Monday, 30 July 2012

“Common problems faced by inventors” Steve Van Dulken Leeds Inventors Group 18th July 2012

Steve has been working as an intellectual property librarian at the British Library, London for around 25 years. Using his vast experience he has written several books on patents and appeared in a number of television programmes relating to inventions. In a wide-ranging discussion he used anecdotes to illustrate a number of areas and situations which inventors commonly experience.

The issue of when to file a patent on a new product and the use of confidentiality / non-disclosure agreements is a frequently pondered question and when Steve addressed this it provoked a variety of responses. He also went through the importance of searching at an early stage and some of the techniques he uses.

One area which many inventors fall down on is the business aspect of their new product. It will only sell if there is a market for it and getting a product to market (either the inventor doing so or by licensing or selling it on) requires some business awareness. Steve suggested that an inventor should think carefully about what they would regard as success – how much do you realistically expect to make from the product? How much would you be willing to sell it for? What is your attitude to risk? Developing any new product involves a degree of risk and the success rate for new products is very small.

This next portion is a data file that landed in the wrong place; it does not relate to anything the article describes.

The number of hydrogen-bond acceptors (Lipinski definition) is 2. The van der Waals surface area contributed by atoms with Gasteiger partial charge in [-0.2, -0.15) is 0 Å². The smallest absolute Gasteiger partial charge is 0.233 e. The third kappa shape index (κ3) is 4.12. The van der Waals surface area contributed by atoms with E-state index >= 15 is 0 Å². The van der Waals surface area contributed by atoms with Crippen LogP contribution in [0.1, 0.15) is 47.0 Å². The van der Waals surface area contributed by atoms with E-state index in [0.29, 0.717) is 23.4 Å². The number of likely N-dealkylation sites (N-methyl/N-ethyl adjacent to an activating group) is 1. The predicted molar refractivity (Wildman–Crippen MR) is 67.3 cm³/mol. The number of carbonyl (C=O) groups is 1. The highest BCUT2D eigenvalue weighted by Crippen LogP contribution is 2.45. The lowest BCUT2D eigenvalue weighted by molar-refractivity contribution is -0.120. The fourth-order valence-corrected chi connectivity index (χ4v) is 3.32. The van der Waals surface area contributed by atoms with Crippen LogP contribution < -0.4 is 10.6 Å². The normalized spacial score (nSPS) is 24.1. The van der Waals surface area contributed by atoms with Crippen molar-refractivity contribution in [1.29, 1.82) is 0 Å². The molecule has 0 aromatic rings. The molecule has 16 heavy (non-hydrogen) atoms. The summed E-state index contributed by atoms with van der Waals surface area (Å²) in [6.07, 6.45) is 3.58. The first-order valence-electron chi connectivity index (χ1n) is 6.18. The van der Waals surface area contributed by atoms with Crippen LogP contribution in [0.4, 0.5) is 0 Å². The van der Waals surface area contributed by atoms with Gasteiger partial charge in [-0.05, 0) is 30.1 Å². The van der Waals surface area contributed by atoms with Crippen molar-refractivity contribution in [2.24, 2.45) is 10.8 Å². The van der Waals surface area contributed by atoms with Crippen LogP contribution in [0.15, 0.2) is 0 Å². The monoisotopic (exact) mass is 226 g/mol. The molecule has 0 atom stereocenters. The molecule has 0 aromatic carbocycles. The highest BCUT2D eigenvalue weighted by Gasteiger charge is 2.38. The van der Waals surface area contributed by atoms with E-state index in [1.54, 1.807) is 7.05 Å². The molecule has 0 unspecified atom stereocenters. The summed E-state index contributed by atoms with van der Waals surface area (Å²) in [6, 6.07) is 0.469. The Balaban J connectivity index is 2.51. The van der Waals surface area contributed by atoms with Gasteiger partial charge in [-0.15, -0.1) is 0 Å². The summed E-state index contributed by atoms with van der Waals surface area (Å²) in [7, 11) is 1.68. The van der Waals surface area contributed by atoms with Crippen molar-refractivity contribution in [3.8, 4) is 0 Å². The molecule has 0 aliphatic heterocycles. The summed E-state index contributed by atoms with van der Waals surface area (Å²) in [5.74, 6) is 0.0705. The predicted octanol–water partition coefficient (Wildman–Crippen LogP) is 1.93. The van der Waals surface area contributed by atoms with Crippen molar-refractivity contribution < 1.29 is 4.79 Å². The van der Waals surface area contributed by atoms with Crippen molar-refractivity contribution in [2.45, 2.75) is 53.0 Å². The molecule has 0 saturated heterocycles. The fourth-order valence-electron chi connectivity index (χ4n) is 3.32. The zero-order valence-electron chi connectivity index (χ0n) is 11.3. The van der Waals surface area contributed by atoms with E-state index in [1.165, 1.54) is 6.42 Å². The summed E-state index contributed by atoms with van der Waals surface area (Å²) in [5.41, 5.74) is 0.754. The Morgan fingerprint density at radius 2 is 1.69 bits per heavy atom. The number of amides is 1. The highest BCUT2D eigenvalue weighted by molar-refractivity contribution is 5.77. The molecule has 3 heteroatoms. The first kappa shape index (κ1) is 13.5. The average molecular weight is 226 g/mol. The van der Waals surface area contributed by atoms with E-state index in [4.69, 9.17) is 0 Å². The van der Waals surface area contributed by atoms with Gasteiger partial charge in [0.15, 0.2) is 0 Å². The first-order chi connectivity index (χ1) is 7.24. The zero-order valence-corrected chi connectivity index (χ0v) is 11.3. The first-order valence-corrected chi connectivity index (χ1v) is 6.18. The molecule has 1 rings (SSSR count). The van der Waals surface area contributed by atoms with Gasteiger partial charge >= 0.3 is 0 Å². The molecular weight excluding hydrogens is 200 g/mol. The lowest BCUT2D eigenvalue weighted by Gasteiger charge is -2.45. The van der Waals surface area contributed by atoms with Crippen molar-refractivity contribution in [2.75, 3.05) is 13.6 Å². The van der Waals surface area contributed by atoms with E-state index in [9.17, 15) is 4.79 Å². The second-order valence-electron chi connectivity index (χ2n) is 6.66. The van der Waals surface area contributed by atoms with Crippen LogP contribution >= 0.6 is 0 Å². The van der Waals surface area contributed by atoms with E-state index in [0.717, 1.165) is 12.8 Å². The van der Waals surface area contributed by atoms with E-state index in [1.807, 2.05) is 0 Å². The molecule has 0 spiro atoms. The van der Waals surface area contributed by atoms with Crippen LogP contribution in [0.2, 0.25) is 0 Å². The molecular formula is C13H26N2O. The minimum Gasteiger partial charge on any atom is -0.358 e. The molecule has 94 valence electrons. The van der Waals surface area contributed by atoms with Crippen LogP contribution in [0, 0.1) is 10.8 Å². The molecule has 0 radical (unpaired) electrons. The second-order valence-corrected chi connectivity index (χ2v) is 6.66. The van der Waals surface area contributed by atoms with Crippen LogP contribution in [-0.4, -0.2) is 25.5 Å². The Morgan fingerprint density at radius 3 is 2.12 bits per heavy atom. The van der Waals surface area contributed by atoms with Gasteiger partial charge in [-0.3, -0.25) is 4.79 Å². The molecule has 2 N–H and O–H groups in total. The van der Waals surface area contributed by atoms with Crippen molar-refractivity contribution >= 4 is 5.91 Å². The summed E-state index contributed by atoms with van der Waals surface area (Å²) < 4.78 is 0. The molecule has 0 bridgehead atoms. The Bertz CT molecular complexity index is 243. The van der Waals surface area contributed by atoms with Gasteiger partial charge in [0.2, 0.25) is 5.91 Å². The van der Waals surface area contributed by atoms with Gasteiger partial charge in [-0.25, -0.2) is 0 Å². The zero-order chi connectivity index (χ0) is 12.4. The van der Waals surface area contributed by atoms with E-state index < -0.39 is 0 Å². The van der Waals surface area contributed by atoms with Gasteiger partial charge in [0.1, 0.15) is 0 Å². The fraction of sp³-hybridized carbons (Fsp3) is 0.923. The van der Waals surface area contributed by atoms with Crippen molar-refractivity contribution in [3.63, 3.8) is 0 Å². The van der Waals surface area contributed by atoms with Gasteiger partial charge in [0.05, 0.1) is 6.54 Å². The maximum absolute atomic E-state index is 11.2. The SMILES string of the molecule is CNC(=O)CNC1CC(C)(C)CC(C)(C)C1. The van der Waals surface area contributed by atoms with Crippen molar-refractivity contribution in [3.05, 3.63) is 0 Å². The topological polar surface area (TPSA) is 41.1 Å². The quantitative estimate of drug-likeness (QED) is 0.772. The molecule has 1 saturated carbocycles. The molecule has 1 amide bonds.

He strongly suggested a business plan, which basically makes you think about the pros and cons of the product and the market and what issues may arise – before they actually crop up. Not only does this make you more prepared generally, but it enables you to deal more effectively with other people and organisations you will need to work with in order to get the product to market.

Cash flow is critical – we often think of businesses going bust if they don’t sell enough product. It can also happen because they sell too much  - they spend money on providing the product but payment usually arrives some time later, and it can come too late.

When dealing with others his advice was to describe yourself as a designer rather than an inventor as the latter can have very negative connotations for some and may be less likely to be taken seriously.

Steve emphasised the importance of keeping track of costs and not overspending – including costs of intellectual property. Many inventors and businesses decide that they need a trade mark to protect their name or logo, but is it necessary? If you don’t plan to expand the business significantly would it be worthwhile?

Overall, much to be considered before any inventor starts the process of considering protection or publicising his product.

Steve's blog http://britishlibrary.typepad.co.uk/patentsblog/